For a contract of employment to exist, there has to be some mutuality of obligation between the parties - in other words, the employer has to offer work and the employee has to accept it. In Knight v Fairway & Kenwood Car Service Ltd, the Employment Appeal Tribunal (EAT) held that as there was no obligation on a minicab driver to work, there could not be any mutuality between him and the car company.
Mr Knight started working as a minicab driver with Fairway & Kenwood Car Service Ltd in June 2009. The written agreement between them stated that he was self-employed and responsible for paying his own tax and national insurance.
He was also responsible for providing all his own equipment, apart from the data equipment which allowed him to communicate with the company’s controller and which the car company installed in his car.
The agreement also said that, provided he made weekly rental (or circuit fee) payments to the company and told them if he was not going to work due to holiday or sickness, he could work as and when he wanted.
After a dispute, Mr Knight left the company in April 2010 and brought a claim for wrongful dismissal (effectively a breach of contract) which meant he had to show that he had a contract of employment with the company.
The tribunal said that there were two questions that needed to be asked:
- was Mr Knight legally obliged to work on a certain number of days per week, for a certain number of hours?
- was the employer legally obliged to provide a number of days and hours of work?
It said that, as there was no mutuality of obligation between the parties (Mr Knight was free to work whatever hours and days that he wanted), the agreement between them was not a contract of employment. He was not therefore an employee and could not bring a claim for wrongful dismissal.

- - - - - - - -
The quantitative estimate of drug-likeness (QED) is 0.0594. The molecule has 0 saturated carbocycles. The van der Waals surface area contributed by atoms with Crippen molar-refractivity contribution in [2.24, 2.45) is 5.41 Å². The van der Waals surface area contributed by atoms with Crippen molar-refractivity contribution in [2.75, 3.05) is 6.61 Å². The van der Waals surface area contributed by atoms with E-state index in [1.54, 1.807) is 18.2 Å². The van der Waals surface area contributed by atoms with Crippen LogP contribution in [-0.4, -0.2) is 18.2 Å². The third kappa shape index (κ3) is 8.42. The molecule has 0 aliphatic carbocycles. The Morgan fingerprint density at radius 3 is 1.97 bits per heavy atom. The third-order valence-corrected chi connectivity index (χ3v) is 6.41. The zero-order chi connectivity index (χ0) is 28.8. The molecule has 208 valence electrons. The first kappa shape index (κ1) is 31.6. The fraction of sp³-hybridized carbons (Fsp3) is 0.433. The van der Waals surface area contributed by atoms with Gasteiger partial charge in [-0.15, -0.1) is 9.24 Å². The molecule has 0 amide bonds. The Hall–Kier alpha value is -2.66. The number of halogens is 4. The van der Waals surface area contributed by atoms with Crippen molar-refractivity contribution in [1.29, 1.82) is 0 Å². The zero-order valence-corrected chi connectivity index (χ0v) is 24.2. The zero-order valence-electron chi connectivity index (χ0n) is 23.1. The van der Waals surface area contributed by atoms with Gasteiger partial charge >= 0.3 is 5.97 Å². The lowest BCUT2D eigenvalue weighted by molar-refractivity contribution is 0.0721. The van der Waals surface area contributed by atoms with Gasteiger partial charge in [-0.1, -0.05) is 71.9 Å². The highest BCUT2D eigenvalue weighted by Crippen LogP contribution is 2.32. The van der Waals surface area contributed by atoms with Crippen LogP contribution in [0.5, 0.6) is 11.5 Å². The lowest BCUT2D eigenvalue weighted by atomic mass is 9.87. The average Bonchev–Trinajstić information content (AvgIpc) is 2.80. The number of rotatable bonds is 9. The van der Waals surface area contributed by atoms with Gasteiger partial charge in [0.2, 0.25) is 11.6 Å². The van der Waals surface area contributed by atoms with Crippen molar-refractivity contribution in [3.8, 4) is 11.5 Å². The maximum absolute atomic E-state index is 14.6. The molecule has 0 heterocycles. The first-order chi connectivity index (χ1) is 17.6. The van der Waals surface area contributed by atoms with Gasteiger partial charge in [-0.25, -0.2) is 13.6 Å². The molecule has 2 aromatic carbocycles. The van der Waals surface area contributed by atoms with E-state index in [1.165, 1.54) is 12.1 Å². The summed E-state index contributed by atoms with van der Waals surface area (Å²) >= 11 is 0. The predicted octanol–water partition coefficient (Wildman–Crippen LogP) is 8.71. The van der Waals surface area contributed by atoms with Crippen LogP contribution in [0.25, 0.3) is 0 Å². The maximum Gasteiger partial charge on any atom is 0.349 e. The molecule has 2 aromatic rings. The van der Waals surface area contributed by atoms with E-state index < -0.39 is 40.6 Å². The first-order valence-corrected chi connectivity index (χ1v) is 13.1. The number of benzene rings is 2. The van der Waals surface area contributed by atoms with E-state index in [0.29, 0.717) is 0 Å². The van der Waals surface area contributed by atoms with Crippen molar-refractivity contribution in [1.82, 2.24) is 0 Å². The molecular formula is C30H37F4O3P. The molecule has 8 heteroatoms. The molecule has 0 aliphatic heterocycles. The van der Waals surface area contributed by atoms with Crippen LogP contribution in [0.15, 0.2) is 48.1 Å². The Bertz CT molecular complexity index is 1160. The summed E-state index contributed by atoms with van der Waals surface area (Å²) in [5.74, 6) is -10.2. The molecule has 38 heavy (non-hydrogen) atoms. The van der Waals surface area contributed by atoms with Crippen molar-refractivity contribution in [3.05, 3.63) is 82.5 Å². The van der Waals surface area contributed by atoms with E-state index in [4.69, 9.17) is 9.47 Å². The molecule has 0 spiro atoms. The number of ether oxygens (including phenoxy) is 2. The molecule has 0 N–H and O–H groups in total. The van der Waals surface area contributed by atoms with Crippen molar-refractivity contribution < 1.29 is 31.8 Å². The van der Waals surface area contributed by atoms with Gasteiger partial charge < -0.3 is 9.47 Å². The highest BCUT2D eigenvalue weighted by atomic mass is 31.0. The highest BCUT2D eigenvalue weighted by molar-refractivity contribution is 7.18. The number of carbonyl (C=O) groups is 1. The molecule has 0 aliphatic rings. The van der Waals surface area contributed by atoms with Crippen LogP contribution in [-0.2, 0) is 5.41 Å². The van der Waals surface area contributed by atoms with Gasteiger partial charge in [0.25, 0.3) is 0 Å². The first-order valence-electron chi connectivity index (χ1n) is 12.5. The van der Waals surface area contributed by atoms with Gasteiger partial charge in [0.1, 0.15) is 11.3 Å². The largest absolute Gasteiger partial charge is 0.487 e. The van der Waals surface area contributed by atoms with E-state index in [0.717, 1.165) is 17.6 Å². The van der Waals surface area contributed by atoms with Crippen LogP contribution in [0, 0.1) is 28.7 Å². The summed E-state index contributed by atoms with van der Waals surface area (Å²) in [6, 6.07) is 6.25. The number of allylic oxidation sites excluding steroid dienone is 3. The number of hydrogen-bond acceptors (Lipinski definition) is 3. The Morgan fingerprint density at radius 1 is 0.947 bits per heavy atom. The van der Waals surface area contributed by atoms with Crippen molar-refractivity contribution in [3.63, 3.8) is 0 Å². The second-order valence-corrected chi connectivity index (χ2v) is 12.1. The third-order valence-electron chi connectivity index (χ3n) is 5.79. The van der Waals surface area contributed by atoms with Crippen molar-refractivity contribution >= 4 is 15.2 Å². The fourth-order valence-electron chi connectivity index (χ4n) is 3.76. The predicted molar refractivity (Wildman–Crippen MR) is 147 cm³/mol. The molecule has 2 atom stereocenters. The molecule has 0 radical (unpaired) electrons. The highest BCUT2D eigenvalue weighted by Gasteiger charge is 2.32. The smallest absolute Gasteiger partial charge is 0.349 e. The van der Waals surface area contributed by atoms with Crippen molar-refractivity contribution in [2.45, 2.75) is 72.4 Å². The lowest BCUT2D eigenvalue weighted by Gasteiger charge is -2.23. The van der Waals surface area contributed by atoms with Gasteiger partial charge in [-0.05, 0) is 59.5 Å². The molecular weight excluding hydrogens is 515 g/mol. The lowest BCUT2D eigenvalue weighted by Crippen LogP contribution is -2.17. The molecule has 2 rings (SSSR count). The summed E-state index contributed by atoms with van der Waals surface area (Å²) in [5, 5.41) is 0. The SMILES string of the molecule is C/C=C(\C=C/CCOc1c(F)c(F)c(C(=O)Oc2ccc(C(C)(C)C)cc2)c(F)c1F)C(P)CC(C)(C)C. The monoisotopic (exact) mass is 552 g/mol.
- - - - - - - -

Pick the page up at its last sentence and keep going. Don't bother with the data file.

The EAT said that as long as Mr Knight was signed on for work, it was “very likely” that he was an employee, either from the beginning to the end of the specific shift or at the very least from the beginning to the end of the individual job. However, although the overall relationship between the parties was governed by an overarching or umbrella contract, it held that it was not a contract of employment.
The question to ask (as opposed to the questions posed by the tribunal) was whether there was an obligation on Mr Knight to accept some minimum or reasonable amount of work? As there was no obligation on him to work at all, there was no mutuality of obligation. Nor was there scope for inferring such an obligation from the fact that he worked seven days a week.
The EAT concluded that: “Provided he paid the current rent and gave suitable notifications, he could work or not work as he wished with no adverse consequences under the contract. Looking only at the written terms, in my judgment he was not employed under a contract of employment and for that reason his appeal would fail. There was a contract which had mutual terms but one of those terms did not involve an obligation on the Claimant to do any amount of work at all”.
This case is a reminder that despite recent helpful legal cases on employee status, such cases still very much depend on the facts found by the tribunal. In the current case, both the tribunal and the EAT found that the written contract correctly reflected the true nature of the agreement between the parties – in that he really was able to accept or refuse work as he pleased. The case could easily have gone the other way, if the tribunal had found that the written agreement did not reflect the true nature of the relationship between the parties. Advising with any certainty on these cases remains as difficult as ever.